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    File URL: http://hdl.handle.net/10.1093/ajae/aav046
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    References listed on IDEAS

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    1. John C. Whitehead, 2006. "Improving Willingness to Pay Estimates for Quality Improvements through Joint Estimation with Quality Perceptions," Southern Economic Journal, Southern Economic Association, vol. 73(1), pages 100-111, July.
    2. Maurin, Eric, 2002. "The impact of parental income on early schooling transitions: A re-examination using data over three generations," Journal of Public Economics, Elsevier, vol. 85(3), pages 301-332, September.
    3. Jeffrey M Wooldridge, 2010. "Econometric Analysis of Cross Section and Panel Data," MIT Press Books, The MIT Press, edition 2, volume 1, number 0262232588, January.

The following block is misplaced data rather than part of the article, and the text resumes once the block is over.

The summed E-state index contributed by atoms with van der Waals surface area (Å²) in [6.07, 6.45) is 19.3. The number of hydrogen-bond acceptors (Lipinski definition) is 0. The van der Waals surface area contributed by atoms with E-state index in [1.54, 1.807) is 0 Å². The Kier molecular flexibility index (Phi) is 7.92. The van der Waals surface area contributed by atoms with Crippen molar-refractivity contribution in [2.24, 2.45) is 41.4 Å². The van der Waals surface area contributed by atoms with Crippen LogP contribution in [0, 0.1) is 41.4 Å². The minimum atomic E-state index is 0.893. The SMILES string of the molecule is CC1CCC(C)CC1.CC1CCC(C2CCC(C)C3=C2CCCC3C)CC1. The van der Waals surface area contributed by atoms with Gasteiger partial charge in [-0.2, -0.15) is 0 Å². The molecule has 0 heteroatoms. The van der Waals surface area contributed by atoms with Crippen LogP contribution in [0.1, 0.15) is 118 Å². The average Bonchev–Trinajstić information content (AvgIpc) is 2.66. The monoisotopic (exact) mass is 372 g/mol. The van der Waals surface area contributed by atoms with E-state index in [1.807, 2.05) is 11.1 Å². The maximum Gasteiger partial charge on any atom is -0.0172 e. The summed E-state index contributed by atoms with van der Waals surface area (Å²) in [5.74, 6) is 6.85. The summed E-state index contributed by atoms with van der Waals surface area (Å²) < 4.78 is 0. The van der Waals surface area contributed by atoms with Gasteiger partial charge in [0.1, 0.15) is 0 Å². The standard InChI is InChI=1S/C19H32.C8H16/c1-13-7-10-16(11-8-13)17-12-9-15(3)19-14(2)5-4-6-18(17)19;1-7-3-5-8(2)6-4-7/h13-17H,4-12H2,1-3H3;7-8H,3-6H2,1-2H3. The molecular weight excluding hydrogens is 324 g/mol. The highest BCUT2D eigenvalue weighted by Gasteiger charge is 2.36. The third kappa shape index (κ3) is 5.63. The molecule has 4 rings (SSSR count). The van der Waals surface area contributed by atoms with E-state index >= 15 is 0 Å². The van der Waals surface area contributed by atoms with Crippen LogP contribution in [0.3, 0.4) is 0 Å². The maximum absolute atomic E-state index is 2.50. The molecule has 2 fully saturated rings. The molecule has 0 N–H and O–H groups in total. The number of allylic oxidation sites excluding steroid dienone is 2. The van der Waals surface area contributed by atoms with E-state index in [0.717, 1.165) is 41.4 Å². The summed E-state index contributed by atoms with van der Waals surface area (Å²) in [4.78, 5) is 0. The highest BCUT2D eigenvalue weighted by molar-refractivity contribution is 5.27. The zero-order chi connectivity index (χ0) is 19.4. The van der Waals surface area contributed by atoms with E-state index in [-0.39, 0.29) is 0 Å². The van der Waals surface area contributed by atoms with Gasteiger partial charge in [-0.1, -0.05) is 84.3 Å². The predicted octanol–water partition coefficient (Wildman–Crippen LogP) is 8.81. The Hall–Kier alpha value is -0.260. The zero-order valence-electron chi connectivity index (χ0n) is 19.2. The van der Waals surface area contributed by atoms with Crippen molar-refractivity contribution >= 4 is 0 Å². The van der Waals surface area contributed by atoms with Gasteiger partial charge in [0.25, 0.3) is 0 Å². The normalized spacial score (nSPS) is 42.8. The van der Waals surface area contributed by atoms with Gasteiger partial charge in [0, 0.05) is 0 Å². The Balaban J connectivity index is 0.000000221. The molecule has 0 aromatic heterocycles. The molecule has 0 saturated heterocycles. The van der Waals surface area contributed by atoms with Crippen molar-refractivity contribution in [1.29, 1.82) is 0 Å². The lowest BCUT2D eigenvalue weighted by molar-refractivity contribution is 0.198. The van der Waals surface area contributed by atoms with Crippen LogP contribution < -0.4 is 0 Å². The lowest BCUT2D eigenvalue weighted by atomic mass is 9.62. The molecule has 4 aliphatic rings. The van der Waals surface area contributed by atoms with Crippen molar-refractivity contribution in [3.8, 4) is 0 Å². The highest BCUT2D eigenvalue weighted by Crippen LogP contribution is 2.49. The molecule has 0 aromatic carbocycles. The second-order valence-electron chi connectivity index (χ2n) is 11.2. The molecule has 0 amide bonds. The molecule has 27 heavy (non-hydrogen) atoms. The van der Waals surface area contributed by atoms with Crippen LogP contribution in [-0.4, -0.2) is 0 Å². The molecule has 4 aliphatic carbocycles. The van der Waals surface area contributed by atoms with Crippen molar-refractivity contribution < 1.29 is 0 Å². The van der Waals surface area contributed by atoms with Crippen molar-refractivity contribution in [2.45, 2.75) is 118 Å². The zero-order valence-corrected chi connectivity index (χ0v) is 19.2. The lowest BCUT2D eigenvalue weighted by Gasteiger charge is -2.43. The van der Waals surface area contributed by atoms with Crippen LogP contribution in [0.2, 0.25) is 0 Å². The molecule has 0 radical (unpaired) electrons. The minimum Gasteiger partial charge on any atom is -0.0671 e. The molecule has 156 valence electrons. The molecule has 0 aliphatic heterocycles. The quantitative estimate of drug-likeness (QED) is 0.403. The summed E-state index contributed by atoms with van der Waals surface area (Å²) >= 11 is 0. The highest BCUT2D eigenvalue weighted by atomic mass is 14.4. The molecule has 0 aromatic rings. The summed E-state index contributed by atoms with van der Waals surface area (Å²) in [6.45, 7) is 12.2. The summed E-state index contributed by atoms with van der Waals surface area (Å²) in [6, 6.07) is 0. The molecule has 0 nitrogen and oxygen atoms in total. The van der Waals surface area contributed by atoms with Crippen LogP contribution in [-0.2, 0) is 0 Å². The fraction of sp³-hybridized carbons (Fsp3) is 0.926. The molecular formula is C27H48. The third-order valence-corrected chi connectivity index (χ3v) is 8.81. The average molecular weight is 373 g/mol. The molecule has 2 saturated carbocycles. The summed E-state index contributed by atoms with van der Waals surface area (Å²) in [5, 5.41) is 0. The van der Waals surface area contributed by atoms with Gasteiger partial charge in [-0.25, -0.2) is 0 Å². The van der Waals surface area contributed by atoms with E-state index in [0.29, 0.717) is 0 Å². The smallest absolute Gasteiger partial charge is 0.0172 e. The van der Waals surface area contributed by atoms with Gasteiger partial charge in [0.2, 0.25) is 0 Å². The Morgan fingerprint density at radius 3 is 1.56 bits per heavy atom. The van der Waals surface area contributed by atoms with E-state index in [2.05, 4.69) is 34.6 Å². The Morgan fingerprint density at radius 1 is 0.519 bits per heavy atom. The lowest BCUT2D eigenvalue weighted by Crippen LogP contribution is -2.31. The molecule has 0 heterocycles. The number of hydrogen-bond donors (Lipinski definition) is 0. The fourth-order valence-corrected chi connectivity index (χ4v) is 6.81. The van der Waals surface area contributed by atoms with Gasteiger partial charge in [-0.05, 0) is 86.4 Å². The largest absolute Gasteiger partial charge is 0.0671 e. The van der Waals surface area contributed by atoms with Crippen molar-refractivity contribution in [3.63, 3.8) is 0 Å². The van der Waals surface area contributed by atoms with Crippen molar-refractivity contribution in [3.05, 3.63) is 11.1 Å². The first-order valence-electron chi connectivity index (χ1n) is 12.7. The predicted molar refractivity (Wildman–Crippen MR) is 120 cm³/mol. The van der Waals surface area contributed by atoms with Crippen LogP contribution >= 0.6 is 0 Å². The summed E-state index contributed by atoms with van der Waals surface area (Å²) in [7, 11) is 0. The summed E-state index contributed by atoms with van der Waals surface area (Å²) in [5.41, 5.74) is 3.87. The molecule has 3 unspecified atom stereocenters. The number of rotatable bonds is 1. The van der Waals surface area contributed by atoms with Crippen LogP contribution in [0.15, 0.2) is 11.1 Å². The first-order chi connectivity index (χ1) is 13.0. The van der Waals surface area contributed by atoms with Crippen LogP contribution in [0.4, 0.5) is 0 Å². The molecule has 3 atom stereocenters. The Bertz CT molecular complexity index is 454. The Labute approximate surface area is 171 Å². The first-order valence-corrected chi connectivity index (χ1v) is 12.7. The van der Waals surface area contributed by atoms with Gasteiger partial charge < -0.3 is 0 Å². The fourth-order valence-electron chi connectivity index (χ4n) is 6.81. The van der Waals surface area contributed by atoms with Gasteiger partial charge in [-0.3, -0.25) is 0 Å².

4. BONTEMPS Christophe & NAUGES Céline, 2006. "Carafe ou bouteille ? Le rôle de la qualité de l'environnement dans la décision du consommateur," LERNA Working Papers 06.07.200, LERNA, University of Toulouse.
    5. Yingying Dong & Arthur Lewbel, 2015. "A Simple Estimator for Binary Choice Models with Endogenous Regressors," Econometric Reviews, Taylor & Francis Journals, vol. 34(1-2), pages 82-105, February.
    6. Lewbel, Arthur & Schennach, Susanne M., 2007. "A simple ordered data estimator for inverse density weighted expectations," Journal of Econometrics, Elsevier, vol. 136(1), pages 189-211, January.
    7. Konishi, Yoshifumi & Adachi, Kenji, 2011. "A framework for estimating willingness-to-pay to avoid endogenous environmental risks," Resource and Energy Economics, Elsevier, vol. 33(1), pages 130-154, January.
    8. Bryan J. Hubbell & Jeffrey L. Jordan, 2000. "Joint Production and Averting Expenditure Measures of Willingness to Pay: Do Water Expenditures Really Measure Avoidance Costs?," American Journal of Agricultural Economics, Agricultural and Applied Economics Association, vol. 82(2), pages 427-437.
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    Cited by:

    1. Lanz, Bruno & Provins, Allan, 2017. "Using averting expenditures to estimate the demand for public goods: Combining objective and perceived quality," Resource and Energy Economics, Elsevier, vol. 47(C), pages 20-35.